Support Local Journalism. Join the Cleveland Scene Press Club.

Jason in Space 

You'll bust at the comic, cosmic carnage of Jason X.

From the get-go, there has been an appealing pugnacity to the Friday the 13th horror movies. Sure, this enduring franchise was launched in 1980 as a marginally clever knockoff of Halloween and Black Christmas, but in the annals of American pop cinema, the sequels revealed a devil-may-care brattiness all their own. Narratively nonsensical, obscenely violent, and splattered with lethal dialogue, these nasty nuggets consistently flipped the ever-lovin' bird to critics and such lofty folk. In turn, the great unwashed hastened to witness the ultraviolent, hockey-masked Jason Voorhees butchering his victims.

We're fortunate in many ways, because in the nine years since the last installment (Jason Goes to Hell: The Final Friday -- as if!), producer Sean S. Cunningham (director of the first one) has teamed up with his crackerjack development team at Crystal Lake Entertainment to rethink the whole dipstick mythology he created with screenwriter Victor Miller over two decades ago. The result is Jason X, a happily self-aware body-count flick that's as brutally funny as it is plain-old brutal.

Screenwriter Todd Farmer clearly understands that when people go to hell, they come back transformed, and so it goes with Jason (played for the fourth disturbing time by Kane Hodder). Things start off obvious enough in the year 2010, as Jason's original stalking ground has become the Crystal Lake Research Facility. Naturally, within the requisite dark halls of the industrial complex, the big, ever-rejuvenating galoot is the research. Although he's chained and restrained, it's only moments before he dispenses with a control-freak doctor and carnage ensues. The only survivor is a spunky lab tech called Rowan (Lexa Doig), who manages to lock the unstoppable killing machine in a carbon-freeze chamber, but not without being mortally wounded and frozen herself.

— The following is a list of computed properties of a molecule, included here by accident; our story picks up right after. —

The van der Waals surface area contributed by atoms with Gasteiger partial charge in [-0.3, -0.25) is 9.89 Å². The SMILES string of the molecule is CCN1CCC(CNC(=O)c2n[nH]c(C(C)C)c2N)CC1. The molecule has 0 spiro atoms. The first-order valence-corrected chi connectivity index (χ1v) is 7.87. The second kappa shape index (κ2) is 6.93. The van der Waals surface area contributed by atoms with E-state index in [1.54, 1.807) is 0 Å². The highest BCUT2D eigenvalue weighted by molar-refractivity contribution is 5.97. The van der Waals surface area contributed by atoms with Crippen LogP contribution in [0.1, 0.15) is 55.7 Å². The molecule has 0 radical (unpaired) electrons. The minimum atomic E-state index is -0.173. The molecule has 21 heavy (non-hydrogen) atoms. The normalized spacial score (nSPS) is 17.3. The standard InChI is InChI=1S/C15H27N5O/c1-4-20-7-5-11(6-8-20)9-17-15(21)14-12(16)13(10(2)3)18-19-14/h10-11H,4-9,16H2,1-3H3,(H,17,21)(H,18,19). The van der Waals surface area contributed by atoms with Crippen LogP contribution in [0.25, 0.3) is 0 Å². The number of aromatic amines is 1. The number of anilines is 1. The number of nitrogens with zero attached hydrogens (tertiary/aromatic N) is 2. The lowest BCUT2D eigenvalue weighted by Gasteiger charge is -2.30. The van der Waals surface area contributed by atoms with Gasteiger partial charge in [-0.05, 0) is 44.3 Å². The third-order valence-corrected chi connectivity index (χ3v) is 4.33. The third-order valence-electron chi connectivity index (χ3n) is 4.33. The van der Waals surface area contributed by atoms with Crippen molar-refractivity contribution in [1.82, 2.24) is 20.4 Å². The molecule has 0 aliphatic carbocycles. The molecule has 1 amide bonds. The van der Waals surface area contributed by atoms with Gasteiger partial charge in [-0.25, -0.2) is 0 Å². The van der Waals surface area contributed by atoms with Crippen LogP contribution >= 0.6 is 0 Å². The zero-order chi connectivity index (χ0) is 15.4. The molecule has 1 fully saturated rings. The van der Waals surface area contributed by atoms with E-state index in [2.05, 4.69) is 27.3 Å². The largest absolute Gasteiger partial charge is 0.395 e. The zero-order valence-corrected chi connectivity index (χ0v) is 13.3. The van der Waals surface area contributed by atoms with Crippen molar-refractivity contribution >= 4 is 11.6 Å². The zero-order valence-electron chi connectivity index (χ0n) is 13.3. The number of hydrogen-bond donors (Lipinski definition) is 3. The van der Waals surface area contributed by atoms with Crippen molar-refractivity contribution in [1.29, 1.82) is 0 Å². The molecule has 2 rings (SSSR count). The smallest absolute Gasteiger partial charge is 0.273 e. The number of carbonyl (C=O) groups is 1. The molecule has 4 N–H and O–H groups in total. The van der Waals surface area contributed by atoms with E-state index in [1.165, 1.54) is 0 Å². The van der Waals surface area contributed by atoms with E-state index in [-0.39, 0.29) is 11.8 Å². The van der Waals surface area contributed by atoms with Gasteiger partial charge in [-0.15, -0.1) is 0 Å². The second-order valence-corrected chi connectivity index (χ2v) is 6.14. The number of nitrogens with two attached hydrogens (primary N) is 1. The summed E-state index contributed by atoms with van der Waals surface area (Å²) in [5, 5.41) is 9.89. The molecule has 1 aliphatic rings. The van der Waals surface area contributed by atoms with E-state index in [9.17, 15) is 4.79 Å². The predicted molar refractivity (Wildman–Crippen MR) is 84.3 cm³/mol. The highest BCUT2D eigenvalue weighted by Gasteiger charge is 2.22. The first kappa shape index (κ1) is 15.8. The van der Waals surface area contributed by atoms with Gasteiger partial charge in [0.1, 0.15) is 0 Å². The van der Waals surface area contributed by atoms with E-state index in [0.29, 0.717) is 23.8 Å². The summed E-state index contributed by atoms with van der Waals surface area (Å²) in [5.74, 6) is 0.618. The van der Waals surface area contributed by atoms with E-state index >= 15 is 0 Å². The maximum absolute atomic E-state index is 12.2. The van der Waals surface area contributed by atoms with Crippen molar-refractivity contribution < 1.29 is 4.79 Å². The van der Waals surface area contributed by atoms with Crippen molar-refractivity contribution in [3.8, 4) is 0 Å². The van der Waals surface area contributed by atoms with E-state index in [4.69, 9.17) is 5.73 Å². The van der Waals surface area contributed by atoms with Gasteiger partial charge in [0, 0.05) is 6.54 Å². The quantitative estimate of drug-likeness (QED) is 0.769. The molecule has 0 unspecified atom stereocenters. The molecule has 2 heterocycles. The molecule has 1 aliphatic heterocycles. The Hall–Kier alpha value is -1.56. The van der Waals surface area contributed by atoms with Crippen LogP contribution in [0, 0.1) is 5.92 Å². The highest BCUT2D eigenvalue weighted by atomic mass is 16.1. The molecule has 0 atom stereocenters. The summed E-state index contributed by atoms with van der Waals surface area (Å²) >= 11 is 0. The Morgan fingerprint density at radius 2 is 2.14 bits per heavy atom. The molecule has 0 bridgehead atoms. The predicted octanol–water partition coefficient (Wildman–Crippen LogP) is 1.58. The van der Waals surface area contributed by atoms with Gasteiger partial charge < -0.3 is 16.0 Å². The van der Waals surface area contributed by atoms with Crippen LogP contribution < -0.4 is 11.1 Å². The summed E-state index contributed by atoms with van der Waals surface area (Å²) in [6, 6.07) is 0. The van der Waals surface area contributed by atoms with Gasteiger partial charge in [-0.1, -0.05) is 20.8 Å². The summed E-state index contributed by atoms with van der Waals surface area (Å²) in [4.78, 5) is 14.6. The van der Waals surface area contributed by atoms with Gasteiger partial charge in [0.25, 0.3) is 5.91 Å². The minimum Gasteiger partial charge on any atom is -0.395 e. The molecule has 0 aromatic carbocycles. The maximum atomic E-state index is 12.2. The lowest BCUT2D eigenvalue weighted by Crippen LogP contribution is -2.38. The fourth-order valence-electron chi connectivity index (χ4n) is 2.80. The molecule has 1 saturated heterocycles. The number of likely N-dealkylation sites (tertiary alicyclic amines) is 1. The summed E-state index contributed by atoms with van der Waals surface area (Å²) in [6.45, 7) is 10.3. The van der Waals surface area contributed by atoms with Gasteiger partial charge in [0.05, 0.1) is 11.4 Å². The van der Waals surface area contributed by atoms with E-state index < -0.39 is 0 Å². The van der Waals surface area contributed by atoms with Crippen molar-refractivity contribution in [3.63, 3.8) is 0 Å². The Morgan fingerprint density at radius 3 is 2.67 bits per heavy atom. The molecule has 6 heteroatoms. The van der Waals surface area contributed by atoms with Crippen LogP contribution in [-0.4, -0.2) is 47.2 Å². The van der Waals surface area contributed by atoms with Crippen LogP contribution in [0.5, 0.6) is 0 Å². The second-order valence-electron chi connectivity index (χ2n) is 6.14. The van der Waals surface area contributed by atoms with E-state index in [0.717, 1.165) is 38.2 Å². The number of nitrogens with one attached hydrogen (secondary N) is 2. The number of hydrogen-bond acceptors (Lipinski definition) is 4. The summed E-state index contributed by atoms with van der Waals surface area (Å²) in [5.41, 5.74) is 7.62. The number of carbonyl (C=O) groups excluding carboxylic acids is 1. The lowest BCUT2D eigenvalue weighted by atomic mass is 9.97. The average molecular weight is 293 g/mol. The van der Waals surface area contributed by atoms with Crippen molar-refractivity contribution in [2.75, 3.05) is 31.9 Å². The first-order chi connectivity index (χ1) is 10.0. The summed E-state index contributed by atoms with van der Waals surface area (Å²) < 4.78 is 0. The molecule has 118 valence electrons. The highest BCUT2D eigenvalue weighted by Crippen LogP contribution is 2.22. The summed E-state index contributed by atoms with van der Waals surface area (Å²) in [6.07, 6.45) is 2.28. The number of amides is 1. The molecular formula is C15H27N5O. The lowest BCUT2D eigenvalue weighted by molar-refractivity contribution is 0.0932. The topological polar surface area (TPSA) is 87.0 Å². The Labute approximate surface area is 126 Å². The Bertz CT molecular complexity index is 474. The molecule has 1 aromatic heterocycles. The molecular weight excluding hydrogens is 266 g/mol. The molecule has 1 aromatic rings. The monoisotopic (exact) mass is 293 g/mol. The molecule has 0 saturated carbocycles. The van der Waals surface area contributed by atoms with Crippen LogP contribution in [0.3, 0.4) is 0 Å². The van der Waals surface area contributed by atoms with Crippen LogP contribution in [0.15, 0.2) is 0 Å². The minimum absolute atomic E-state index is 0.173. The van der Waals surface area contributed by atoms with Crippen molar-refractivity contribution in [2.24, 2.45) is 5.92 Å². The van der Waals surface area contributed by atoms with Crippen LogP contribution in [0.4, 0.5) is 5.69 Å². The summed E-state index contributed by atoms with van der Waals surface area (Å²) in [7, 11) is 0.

In a fun and functional combination of invention and genre thievery, the story lurches forward to the year 2455. Of course, four and a half centuries of SUVs have rendered the planet a toxic, uninhabitable craphole, now called Old Earth. Under the guidance of a lecherous archaeology professor, a rag-tag group of flippant, horny students land there in a very cool-looking spaceship and discover -- dum-dum-dumb -- the meat locker. ("It's like a big, kinda frozen storage thing!" announces one valedictorian.)

There's no mystery to the rest of the movie, but director Jim Isaac makes this the most audience-friendly and visually generous chapter in the series. The sets and costumes sometimes look cheesy, but with tongue firmly gouged through cheek, Isaac uses everything at his disposal to deliver comic book kicks. Jason is revived and does his stalking and slaughtering thing, and then, thanks to an incredibly silly coincidence, he is destroyed and rebuilt as -- wait for it -- Uber-Jason. Loads of people die horribly but amusingly as Jason discovers the wonders of liquid-nitro facial peels and hot-wired circuit boards, and Isaac cheerfully crafts the best B movie since Virus.

We welcome readers to submit letters regarding articles and content in Cleveland Scene. Letters should be a minimum of 150 words, refer to content that has appeared on Cleveland Scene, and must include the writer's full name, address, and phone number for verification purposes. No attachments will be considered. Writers of letters selected for publication will be notified via email. Letters may be edited and shortened for space.

Email us at [email protected].

Support Local Journalism.
Join the Cleveland Scene Press Club

Local journalism is information. Information is power. And we believe everyone deserves access to accurate independent coverage of their community and state. Our readers helped us continue this coverage in 2020, and we are so grateful for the support.

Help us keep this coverage going in 2021. Whether it's a one-time acknowledgement of this article or an ongoing membership pledge, your support goes to local-based reporting from our small but mighty team.

Join the Cleveland Scene Press Club for as little as $5 a month.

Latest in Screens

More by Gregory Weinkauf

Read the Digital Print Issue

January 5, 2022

View more issues

Most Popular

No recently-read stories.

Visit the archives…


Never miss a beat

Sign Up Now

Subscribe now to get the latest news delivered right to your inbox.


Staff Pick Events

  • Casablanca 80th Anniversary Presented By TCM (Film)

    • Wed., Jan. 26
  • 19th Annual Standing Rock International Shorts Festival @ The Kent Stage

    • Sat., March 5
  • The Rocky Horror Picture Show @ Cedar Lee Theatre

    • First Saturday of every month

© 2022 Cleveland Scene: 737 Bolivar Rd., Suite 4100, Cleveland, OH 44115, (216) 505-8199
Logos and trademarks on this site are property of their respective owners.

Website powered by Foundation